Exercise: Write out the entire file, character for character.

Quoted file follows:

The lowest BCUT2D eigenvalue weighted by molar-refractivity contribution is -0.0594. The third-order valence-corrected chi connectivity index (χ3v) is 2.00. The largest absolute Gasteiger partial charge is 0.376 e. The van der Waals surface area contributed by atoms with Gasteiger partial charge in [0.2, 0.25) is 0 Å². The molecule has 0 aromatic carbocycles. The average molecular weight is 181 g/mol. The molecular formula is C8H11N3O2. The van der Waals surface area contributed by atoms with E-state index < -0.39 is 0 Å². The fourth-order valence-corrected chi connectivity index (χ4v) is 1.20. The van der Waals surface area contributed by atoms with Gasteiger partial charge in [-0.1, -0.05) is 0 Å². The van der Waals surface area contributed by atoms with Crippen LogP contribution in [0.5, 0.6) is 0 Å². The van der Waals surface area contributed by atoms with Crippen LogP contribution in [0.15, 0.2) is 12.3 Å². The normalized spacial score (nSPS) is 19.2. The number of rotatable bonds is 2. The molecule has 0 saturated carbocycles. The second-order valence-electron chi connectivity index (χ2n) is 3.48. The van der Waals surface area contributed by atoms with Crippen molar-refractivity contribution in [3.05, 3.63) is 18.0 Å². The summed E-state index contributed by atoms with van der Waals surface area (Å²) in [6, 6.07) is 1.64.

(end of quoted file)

The lowest BCUT2D eigenvalue weighted by molar-refractivity contribution is -0.0594. The third-order valence-corrected chi connectivity index (χ3v) is 2.00. The largest absolute Gasteiger partial charge is 0.376 e. The van der Waals surface area contributed by atoms with Gasteiger partial charge in [0.2, 0.25) is 0 Å². The molecule has 0 aromatic carbocycles. The average molecular weight is 181 g/mol. The molecular formula is C8H11N3O2. The van der Waals surface area contributed by atoms with E-state index < -0.39 is 0 Å². The fourth-order valence-corrected chi connectivity index (χ4v) is 1.20. The van der Waals surface area contributed by atoms with Gasteiger partial charge in [-0.1, -0.05) is 0 Å². The van der Waals surface area contributed by atoms with Crippen LogP contribution in [0.5, 0.6) is 0 Å². The van der Waals surface area contributed by atoms with Crippen LogP contribution in [0.15, 0.2) is 12.3 Å². The normalized spacial score (nSPS) is 19.2. The number of rotatable bonds is 2. The molecule has 0 saturated carbocycles. The second-order valence-electron chi connectivity index (χ2n) is 3.48. The van der Waals surface area contributed by atoms with Crippen molar-refractivity contribution in [3.05, 3.63) is 18.0 Å². The summed E-state index contributed by atoms with van der Waals surface area (Å²) in [6, 6.07) is 1.64.